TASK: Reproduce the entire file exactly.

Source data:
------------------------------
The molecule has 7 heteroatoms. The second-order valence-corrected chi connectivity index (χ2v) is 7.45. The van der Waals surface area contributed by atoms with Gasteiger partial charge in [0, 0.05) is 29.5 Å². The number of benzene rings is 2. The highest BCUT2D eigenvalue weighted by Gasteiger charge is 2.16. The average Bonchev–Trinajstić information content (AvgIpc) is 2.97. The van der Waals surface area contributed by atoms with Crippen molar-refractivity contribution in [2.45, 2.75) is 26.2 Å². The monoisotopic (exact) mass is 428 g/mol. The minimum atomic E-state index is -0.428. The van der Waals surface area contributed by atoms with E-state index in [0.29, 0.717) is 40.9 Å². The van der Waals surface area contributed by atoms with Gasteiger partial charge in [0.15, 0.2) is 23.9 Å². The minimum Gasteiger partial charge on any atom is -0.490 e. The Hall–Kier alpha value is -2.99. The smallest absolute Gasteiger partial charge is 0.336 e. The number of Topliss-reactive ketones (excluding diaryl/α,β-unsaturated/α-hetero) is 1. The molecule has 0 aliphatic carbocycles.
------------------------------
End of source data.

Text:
The molecule has 7 heteroatoms. The second-order valence-corrected chi connectivity index (χ2v) is 7.45. The van der Waals surface area contributed by atoms with Gasteiger partial charge in [0, 0.05) is 29.5 Å². The number of benzene rings is 2. The highest BCUT2D eigenvalue weighted by Gasteiger charge is 2.16. The average Bonchev–Trinajstić information content (AvgIpc) is 2.97. The van der Waals surface area contributed by atoms with Crippen molar-refractivity contribution in [2.45, 2.75) is 26.2 Å². The monoisotopic (exact) mass is 428 g/mol. The minimum atomic E-state index is -0.428. The van der Waals surface area contributed by atoms with E-state index in [0.29, 0.717) is 40.9 Å². The van der Waals surface area contributed by atoms with Gasteiger partial charge in [0.15, 0.2) is 23.9 Å². The minimum Gasteiger partial charge on any atom is -0.490 e. The Hall–Kier alpha value is -2.99. The smallest absolute Gasteiger partial charge is 0.336 e. The number of Topliss-reactive ketones (excluding diaryl/α,β-unsaturated/α-hetero) is 1. The molecule has 0 aliphatic carbocycles.